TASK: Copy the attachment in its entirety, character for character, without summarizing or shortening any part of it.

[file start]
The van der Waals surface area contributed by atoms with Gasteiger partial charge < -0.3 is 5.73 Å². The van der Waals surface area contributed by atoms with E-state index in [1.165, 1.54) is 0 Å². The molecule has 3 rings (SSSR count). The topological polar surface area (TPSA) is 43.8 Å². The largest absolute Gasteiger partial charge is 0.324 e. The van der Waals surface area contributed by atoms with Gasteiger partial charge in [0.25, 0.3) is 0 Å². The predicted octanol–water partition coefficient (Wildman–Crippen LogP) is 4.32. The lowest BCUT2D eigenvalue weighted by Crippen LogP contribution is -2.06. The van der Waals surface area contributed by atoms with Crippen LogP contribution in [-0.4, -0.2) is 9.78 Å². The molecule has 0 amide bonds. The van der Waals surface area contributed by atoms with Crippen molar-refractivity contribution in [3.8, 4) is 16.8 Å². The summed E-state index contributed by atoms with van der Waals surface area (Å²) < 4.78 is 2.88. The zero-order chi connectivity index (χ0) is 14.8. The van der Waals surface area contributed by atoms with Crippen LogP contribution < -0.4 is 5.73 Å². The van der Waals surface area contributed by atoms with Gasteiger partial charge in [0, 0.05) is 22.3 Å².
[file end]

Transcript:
The van der Waals surface area contributed by atoms with Gasteiger partial charge < -0.3 is 5.73 Å². The van der Waals surface area contributed by atoms with E-state index in [1.165, 1.54) is 0 Å². The molecule has 3 rings (SSSR count). The topological polar surface area (TPSA) is 43.8 Å². The largest absolute Gasteiger partial charge is 0.324 e. The van der Waals surface area contributed by atoms with Gasteiger partial charge in [0.25, 0.3) is 0 Å². The predicted octanol–water partition coefficient (Wildman–Crippen LogP) is 4.32. The lowest BCUT2D eigenvalue weighted by Crippen LogP contribution is -2.06. The van der Waals surface area contributed by atoms with Crippen LogP contribution in [-0.4, -0.2) is 9.78 Å². The molecule has 0 amide bonds. The van der Waals surface area contributed by atoms with Crippen molar-refractivity contribution in [3.8, 4) is 16.8 Å². The summed E-state index contributed by atoms with van der Waals surface area (Å²) < 4.78 is 2.88. The zero-order chi connectivity index (χ0) is 14.8. The van der Waals surface area contributed by atoms with Crippen LogP contribution < -0.4 is 5.73 Å². The van der Waals surface area contributed by atoms with Gasteiger partial charge in [0, 0.05) is 22.3 Å².